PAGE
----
Michael J. Daly Lab: Deinococcus radiodurans

Astrobiology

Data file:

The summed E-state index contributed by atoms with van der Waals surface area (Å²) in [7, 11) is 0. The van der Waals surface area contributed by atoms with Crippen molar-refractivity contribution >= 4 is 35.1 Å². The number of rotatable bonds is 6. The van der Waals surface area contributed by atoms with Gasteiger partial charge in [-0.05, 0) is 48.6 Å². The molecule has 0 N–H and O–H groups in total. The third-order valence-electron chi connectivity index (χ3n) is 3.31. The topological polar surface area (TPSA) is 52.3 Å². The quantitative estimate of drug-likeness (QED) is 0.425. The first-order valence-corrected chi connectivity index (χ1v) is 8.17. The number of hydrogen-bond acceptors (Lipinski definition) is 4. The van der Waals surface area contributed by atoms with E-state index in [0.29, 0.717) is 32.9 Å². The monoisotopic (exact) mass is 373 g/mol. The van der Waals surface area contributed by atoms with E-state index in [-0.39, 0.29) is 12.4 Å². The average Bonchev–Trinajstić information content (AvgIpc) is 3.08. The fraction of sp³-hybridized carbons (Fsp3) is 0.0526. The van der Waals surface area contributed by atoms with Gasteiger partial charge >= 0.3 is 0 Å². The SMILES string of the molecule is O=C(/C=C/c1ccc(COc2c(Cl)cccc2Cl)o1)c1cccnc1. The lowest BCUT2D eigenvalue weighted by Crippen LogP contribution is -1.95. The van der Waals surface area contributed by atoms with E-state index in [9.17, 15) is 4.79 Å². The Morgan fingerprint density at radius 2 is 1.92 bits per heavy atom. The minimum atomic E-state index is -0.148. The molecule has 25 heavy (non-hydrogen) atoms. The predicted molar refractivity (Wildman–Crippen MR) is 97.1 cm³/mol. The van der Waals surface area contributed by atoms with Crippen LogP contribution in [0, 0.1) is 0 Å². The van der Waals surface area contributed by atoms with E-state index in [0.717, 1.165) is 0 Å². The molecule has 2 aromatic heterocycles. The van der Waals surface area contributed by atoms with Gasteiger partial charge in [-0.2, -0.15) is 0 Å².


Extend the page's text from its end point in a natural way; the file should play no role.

The spirit for continued investigation of the potential for life on Mars is now revived in part by the early eye-opening results from NASA Opportunity and Spirit Mars rover missions. The tell-tale clues that Meridiani Planum (1, 2) was water soaked at one time have opened the floodgates of discussion in how best to study Mars in ever-greater detail, as well as sharpen our search for past and even present life [Richmond et al., 1999]. That provocation has been supported in the past by the persistent logic of life allowable signatures from the Viking Lander experiments, by the growing awareness of how remarkably adaptable life is on Earth to a variety of extreme environments that feasibly mimic past and/or present habitats available at various locations throughout our solar system, and by the growing acceptance of the multifactorial merger of knowledge regarding the creation and evolution of the Inner Planets. Some of the more provocative factors regarding the latter are: knowledge of early emergence of life on Earth, even during its late stages of accretion up to 4 billion years ago; probable similarities of both Earth and Mars habitats during early geologic times up to 3 billion years ago or less; accumulating evidence supporting cross fertilization of planetary material between Mars and Earth as was initially proposed in the panspermia hypothesis; a growing evidence and acceptance of subsurface aqueous reservoirs on Mars; recent firm estimates of large water ice reservoirs in both polar ice caps on Mars; and recent evidence for young (within approximately the last 300,000 years) substantial martian volcanism that supports a high probability for continuing volcanism.